Zotac GTX 260²

Introduction

Introduction

ZotacThe current graphics market leaves consumers with quite a lot to think about. There seems to be no end of cards placed in the £100-£200 price bracket, which seems to be where all the action is. All this makes it incredibly difficult to know which card to buy, and today we will be looking at the upper end of this scale, hoping to resolve a few things.

Zotac are a fairly new name 'on the scene', and as such we have never reviewed a Zotac product before. Here is a little bit more about the company:

ZOTAC International (MCO) Limited was established in 2006 with a mission to deliver superb quality of NVIDIA graphic solutions to the industry. It has strong backup from parent group, PC Partner Ltd. Headquartered in Hong Kong, factory in Mainland China and regional sales offices in Europe, Asia Pacific and North America. The support ZOTAC provides is currently the largest of its kind around the world.
With 40 SMT lines, 6,000 workers and 100,000 square-feet meter, ZOTAC features a full array of state-of-the-art facilities and machineries. In addition, ZOTAC has over 130 R&D professionals in Hong Kong, China and warranty and service center in strategic countries to enable effective and efficient worldwide as well as localized sales and marketing supports.

As you can see, they clearly mean business. Whilst they may be the new kids on the block, they're certainly not small or feeble, with a vast range of staff and a large headquarters.

So, what about the card itself? Today we will be looking at the ZOTAC GeForce GTX 260² card, which uses the newer 216 'Core' Nvidia GPU technology. Here are the full specifications:

Bus Type: PCI Express 2.0 (Backwards compatible with PCI Express)
Memory: 896MB GDDR3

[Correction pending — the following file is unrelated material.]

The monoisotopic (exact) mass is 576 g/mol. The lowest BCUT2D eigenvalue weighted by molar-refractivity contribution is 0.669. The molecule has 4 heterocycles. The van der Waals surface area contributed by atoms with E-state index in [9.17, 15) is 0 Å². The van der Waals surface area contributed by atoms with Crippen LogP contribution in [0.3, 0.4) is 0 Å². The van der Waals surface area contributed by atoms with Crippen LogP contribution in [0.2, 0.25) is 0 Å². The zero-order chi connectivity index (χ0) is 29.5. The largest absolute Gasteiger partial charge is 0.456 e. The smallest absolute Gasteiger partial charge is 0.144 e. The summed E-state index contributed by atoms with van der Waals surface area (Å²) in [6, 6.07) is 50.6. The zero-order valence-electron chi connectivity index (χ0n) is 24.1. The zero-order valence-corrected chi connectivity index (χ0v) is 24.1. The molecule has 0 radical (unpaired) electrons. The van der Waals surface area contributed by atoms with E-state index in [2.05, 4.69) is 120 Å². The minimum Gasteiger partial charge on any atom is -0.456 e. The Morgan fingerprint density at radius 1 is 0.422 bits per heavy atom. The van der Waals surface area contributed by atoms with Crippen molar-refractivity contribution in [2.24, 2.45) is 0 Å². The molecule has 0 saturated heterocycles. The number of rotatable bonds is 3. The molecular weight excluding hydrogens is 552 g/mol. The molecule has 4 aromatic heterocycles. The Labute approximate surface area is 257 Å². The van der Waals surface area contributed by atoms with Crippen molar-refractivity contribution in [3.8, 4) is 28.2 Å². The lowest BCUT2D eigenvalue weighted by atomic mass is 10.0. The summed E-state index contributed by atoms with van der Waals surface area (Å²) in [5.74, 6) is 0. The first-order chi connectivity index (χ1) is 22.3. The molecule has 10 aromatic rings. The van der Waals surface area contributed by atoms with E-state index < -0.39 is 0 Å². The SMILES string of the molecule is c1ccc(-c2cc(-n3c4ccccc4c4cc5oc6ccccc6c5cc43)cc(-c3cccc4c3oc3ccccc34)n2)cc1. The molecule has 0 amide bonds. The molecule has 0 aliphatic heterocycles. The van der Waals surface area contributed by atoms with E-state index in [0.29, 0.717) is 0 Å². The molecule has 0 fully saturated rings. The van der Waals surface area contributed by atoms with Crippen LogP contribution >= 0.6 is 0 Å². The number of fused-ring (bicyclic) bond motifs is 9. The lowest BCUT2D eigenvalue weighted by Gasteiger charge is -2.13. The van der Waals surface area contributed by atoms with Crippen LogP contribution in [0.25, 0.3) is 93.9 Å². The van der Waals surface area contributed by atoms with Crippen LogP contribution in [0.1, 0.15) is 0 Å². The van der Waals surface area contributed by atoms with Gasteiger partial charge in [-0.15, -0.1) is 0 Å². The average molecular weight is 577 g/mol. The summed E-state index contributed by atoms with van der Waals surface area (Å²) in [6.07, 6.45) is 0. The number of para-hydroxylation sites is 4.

Core Clock: 576MHz
Shader Clock: 1242MHz
Memory Data Rate: 1998MHz
Processor Cores: 216
Shader Model: 4.0
Texture Fill Rate: 36.9 Billion/sec.
Memory Interface: 448-bit
Memory Bandwidth: 111.9GB/sec.
Display Connectors: 2 Dual-Link DVI-I, HDTV + TV Out
Card Dimensions: 266.7mm x 95.3mm x 38.1mm
Warranty: 2 Year

Although the card isn't pre-overclocked, it does come with a 2 year warranty as opposed to the standard one year. Now lets take a look at the card itself...
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Most Recent Comments

20-01-2009, 15:18:33

meh
Nice read =)

Any particular reason for the exclusion of cost-per-frame?Quote

20-01-2009, 15:20:36

Luigi
Quote:
Originally Posted by name='meh'
Nice read =)

Any particular reason for the exclusion of cost-per-frame?
Its not been done on a few of the recent articles.. It works best with cards which are far apart in cost, so you can compare them on a even playing field, but since these cards are so close it would take up a lot of graph space for not a lot of useful information..

If there are any in particular you would like to know I can rustle up a graph.Quote

20-01-2009, 15:25:58

monkey7
I think this is exactly where the cost per frame comes into play. The choice between a midrange and highend card based on price isn't hard anyway, but here it's starting to be tough.

Nice review btw :')Quote

20-01-2009, 15:37:50

Luigi
Quote:
Originally Posted by name='monkey7'
I think this is exactly where the cost per frame comes into play. The choice between a midrange and highend card based on price isn't hard anyway, but here it's starting to be tough.

Nice review btw :')
Thanks dude.. what im trying to say is, the cards are ££ apart, people looking to buy 2 cards of that price point, aren't going to be put off by one costing £1.50 more or something silly, it will be solely down to performance.Quote

20-01-2009, 15:38:43

monkey7
You've got a point there Quote
Reply
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